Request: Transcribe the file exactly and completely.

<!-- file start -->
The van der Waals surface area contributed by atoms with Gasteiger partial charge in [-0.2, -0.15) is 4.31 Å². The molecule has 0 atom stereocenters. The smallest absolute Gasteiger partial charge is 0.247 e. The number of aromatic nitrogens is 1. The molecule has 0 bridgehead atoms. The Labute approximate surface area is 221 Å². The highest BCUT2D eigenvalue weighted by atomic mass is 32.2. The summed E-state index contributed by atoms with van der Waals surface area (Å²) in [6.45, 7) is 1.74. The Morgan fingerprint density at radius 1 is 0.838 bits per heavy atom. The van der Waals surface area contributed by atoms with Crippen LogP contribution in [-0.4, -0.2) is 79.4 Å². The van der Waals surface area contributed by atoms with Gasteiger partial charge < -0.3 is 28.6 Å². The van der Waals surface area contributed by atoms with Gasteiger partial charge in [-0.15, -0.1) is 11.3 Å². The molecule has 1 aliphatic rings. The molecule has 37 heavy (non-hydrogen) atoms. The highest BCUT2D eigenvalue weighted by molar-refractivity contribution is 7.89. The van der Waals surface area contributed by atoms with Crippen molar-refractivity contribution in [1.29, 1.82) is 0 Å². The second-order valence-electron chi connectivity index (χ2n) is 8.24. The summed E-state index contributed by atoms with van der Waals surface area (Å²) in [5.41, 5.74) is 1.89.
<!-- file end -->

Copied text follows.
The van der Waals surface area contributed by atoms with Gasteiger partial charge in [-0.2, -0.15) is 4.31 Å². The molecule has 0 atom stereocenters. The smallest absolute Gasteiger partial charge is 0.247 e. The number of aromatic nitrogens is 1. The molecule has 0 bridgehead atoms. The Labute approximate surface area is 221 Å². The highest BCUT2D eigenvalue weighted by atomic mass is 32.2. The summed E-state index contributed by atoms with van der Waals surface area (Å²) in [6.45, 7) is 1.74. The Morgan fingerprint density at radius 1 is 0.838 bits per heavy atom. The van der Waals surface area contributed by atoms with Crippen LogP contribution in [-0.4, -0.2) is 79.4 Å². The van der Waals surface area contributed by atoms with Gasteiger partial charge < -0.3 is 28.6 Å². The van der Waals surface area contributed by atoms with Gasteiger partial charge in [-0.15, -0.1) is 11.3 Å². The molecule has 1 aliphatic rings. The molecule has 37 heavy (non-hydrogen) atoms. The highest BCUT2D eigenvalue weighted by molar-refractivity contribution is 7.89. The van der Waals surface area contributed by atoms with Crippen molar-refractivity contribution in [1.29, 1.82) is 0 Å². The second-order valence-electron chi connectivity index (χ2n) is 8.24. The summed E-state index contributed by atoms with van der Waals surface area (Å²) in [5.41, 5.74) is 1.89.